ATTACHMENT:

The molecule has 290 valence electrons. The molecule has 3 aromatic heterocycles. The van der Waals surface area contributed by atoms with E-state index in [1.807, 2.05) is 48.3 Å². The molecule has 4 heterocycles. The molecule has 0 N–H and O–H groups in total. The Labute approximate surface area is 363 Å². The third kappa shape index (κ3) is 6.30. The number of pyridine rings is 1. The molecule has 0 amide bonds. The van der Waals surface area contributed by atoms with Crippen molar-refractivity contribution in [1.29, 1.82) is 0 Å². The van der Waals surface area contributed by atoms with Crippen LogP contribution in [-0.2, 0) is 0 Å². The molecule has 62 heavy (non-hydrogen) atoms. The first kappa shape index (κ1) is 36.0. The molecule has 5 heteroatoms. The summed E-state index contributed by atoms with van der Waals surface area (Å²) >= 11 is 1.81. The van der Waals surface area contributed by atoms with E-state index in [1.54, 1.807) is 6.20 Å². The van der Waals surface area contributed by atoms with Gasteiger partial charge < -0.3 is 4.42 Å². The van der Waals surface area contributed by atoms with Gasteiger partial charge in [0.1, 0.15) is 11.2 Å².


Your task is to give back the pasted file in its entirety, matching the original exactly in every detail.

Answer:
The molecule has 290 valence electrons. The molecule has 3 aromatic heterocycles. The van der Waals surface area contributed by atoms with E-state index in [1.807, 2.05) is 48.3 Å². The molecule has 4 heterocycles. The molecule has 0 N–H and O–H groups in total. The Labute approximate surface area is 363 Å². The third kappa shape index (κ3) is 6.30. The number of pyridine rings is 1. The molecule has 0 amide bonds. The van der Waals surface area contributed by atoms with Crippen molar-refractivity contribution in [1.29, 1.82) is 0 Å². The van der Waals surface area contributed by atoms with Crippen LogP contribution in [-0.2, 0) is 0 Å². The molecule has 62 heavy (non-hydrogen) atoms. The first kappa shape index (κ1) is 36.0. The molecule has 5 heteroatoms. The summed E-state index contributed by atoms with van der Waals surface area (Å²) >= 11 is 1.81. The van der Waals surface area contributed by atoms with E-state index in [1.54, 1.807) is 6.20 Å². The van der Waals surface area contributed by atoms with Gasteiger partial charge < -0.3 is 4.42 Å². The van der Waals surface area contributed by atoms with Gasteiger partial charge in [0.1, 0.15) is 11.2 Å².